Britain and her Empire go to war against Germany and her Allies.

On the 4th August, Britain declared war on Germany.

Britain had sent an ultimatum telling Germany to take its soldiers out of Belgium, and giving them a deadline. But Germany didn’t respond.

Britain didn't go into the war alone. She had an Empire made up of lots of countries. Now all of those countries were brought into the war too, including Canada, Australia, South Africa, New Zealand, India and nations in Africa.

There were mixed feelings about going to war, but within a short period of time the majority of people accepted that the decision was the right one. Many were over-confident, believing that the German threat could be dealt with rapidly and that war would be over soon. Young men rushed to sign up to join the army, many of them with romantic ideas about having the chance to prove themselves on the battlefield. By December 1914, 62,000 Welshmen had been recruited.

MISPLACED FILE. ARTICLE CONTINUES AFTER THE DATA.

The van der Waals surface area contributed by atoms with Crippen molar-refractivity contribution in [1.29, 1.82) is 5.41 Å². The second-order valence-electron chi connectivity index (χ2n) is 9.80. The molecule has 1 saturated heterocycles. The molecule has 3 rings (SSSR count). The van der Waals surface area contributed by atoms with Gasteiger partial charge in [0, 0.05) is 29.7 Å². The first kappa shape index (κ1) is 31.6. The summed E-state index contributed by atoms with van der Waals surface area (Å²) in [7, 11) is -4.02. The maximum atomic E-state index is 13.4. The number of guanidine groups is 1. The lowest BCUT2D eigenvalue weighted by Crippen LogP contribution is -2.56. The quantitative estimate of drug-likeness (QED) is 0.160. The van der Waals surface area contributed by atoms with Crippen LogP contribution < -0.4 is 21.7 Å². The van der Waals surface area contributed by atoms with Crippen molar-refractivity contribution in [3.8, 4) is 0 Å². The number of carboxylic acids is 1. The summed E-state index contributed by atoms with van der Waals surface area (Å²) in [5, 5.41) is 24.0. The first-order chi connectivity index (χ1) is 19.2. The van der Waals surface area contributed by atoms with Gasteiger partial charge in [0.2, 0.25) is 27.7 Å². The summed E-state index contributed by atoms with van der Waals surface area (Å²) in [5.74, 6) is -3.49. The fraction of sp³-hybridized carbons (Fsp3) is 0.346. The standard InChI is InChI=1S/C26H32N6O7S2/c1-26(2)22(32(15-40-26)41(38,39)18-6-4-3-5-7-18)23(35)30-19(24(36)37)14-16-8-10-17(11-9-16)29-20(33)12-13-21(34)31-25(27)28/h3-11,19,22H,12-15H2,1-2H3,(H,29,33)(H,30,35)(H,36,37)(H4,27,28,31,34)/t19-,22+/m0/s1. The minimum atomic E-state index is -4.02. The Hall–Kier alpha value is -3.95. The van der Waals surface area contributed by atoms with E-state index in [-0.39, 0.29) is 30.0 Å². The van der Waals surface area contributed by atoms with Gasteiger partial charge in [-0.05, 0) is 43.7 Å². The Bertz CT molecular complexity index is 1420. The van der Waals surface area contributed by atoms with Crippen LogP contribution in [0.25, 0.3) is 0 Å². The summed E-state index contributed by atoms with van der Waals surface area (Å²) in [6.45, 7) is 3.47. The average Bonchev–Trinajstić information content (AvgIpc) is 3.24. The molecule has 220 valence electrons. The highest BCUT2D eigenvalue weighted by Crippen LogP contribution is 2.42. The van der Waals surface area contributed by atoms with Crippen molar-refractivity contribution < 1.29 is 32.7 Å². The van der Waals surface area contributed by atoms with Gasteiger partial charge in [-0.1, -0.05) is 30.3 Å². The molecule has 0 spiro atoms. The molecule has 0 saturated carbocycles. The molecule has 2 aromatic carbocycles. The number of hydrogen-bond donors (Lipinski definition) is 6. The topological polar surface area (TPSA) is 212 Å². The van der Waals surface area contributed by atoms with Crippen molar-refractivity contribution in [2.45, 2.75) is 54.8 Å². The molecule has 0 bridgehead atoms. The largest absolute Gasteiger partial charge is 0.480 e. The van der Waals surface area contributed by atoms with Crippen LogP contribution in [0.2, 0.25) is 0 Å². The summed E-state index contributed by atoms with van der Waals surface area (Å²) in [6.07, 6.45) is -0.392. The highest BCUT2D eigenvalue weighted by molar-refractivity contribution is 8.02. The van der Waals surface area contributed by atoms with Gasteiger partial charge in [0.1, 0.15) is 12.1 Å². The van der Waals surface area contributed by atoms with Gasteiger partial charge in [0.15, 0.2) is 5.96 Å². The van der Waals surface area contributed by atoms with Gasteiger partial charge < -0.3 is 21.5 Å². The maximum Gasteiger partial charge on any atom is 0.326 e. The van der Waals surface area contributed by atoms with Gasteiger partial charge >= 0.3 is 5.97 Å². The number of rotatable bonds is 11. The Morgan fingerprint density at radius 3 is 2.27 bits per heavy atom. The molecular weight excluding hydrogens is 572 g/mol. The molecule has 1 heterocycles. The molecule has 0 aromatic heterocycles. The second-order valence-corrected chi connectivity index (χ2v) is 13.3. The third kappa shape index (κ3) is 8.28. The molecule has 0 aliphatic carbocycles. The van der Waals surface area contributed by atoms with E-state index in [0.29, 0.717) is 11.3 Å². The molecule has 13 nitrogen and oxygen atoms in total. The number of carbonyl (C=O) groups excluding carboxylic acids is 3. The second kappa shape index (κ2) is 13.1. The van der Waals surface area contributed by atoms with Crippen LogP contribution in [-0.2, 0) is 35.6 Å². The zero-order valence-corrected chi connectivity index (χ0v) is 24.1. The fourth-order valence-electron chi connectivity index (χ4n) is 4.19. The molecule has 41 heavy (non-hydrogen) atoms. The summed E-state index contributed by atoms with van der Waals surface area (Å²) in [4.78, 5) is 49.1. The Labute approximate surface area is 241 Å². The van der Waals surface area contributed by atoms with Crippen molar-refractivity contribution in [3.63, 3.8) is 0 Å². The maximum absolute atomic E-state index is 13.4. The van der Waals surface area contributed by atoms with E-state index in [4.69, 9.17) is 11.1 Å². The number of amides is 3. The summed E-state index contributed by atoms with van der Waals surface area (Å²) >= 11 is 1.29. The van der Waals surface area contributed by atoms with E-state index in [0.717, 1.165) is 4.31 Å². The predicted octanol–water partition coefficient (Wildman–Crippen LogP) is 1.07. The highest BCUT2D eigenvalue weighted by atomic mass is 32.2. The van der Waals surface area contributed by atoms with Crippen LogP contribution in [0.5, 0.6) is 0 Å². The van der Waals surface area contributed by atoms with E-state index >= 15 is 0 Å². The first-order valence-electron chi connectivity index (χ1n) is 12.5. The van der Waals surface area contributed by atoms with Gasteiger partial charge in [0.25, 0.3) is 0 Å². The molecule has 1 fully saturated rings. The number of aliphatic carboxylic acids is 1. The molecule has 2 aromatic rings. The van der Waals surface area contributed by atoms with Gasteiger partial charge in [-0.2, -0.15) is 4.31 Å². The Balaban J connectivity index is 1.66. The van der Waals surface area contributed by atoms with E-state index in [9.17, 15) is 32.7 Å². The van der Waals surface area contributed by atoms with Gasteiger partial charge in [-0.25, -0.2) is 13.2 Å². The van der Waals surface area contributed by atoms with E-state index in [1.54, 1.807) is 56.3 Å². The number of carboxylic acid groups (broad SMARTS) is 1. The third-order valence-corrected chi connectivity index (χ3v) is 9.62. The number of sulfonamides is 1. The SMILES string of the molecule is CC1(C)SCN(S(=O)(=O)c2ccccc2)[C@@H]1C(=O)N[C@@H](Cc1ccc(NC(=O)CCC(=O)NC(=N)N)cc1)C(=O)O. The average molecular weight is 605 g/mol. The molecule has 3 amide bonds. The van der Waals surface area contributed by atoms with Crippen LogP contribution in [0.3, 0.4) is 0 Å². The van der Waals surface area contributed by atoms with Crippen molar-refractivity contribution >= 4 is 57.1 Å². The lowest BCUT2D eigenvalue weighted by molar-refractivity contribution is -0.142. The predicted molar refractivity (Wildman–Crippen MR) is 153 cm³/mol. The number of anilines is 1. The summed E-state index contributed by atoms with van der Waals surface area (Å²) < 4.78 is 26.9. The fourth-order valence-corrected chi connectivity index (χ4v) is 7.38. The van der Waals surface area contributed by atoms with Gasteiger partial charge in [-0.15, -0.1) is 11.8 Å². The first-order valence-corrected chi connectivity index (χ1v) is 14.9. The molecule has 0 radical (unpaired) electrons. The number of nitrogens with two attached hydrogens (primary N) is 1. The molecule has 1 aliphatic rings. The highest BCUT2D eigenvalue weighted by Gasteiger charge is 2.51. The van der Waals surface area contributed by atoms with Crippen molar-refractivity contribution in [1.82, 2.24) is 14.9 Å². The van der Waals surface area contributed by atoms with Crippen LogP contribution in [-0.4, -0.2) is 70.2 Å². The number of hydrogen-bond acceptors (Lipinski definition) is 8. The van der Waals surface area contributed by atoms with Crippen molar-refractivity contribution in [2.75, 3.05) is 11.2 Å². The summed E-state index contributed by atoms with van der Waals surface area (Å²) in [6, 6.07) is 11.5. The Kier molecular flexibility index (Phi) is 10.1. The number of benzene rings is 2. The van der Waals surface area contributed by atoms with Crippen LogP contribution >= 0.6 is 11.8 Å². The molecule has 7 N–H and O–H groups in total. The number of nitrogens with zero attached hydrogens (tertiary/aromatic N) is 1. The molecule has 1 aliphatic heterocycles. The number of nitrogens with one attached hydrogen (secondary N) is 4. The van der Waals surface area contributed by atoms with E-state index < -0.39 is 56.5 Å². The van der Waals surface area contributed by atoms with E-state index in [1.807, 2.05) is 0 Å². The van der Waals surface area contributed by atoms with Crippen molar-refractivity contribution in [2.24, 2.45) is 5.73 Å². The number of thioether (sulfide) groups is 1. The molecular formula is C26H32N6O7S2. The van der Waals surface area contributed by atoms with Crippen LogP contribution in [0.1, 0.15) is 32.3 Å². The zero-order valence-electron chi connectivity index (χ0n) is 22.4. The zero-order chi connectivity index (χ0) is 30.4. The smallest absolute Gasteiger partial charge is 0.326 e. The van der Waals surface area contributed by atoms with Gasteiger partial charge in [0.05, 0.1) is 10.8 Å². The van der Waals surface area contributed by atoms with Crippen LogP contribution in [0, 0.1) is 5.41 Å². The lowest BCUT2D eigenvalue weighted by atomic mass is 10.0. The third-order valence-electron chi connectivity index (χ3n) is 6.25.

External Resources

A recruitment advertisement in the newspaper Herald Cymraeg
See a range of propaganda posters here
See a range of propaganda posters here

This image shows young men queuing up to enlist in Cardiff. However, scenes such as these were short-lived. Only in the first weeks of the war was there a rush to join up, and only in certain parts of the country. In most rural areas the recruitment rate was very low at the beginning of the war. (This resource is the copyright of the National Library of Wales and is licensed under a Creative Commons Attribution-NonCommercial-ShareAlike licence

British recruits gather in central London at the outbreak of war. Like thousands of young men across Europe, many saw the conflict as a great adventure.

Some of the first British soldiers to set off for France board their train. Britain had a small professional army at the start of the war, which grew as young men eagerly signed up to fight. But the new recruits needed to be trained first. Later in the war it became more difficult to persuade men to join the army - they knew by then how horrible the fighting was - so Britain had to introduce conscription.

A humorous cartoon. The man in the waistcoat is called John Bull - he represents Britain. He is wagging his finger at a very small Kaiser Wilhelm, telling him off for starting the war. In the background you can see the British military. The British people were told that the war would be over by Christmas, that Germany would be easily defeated...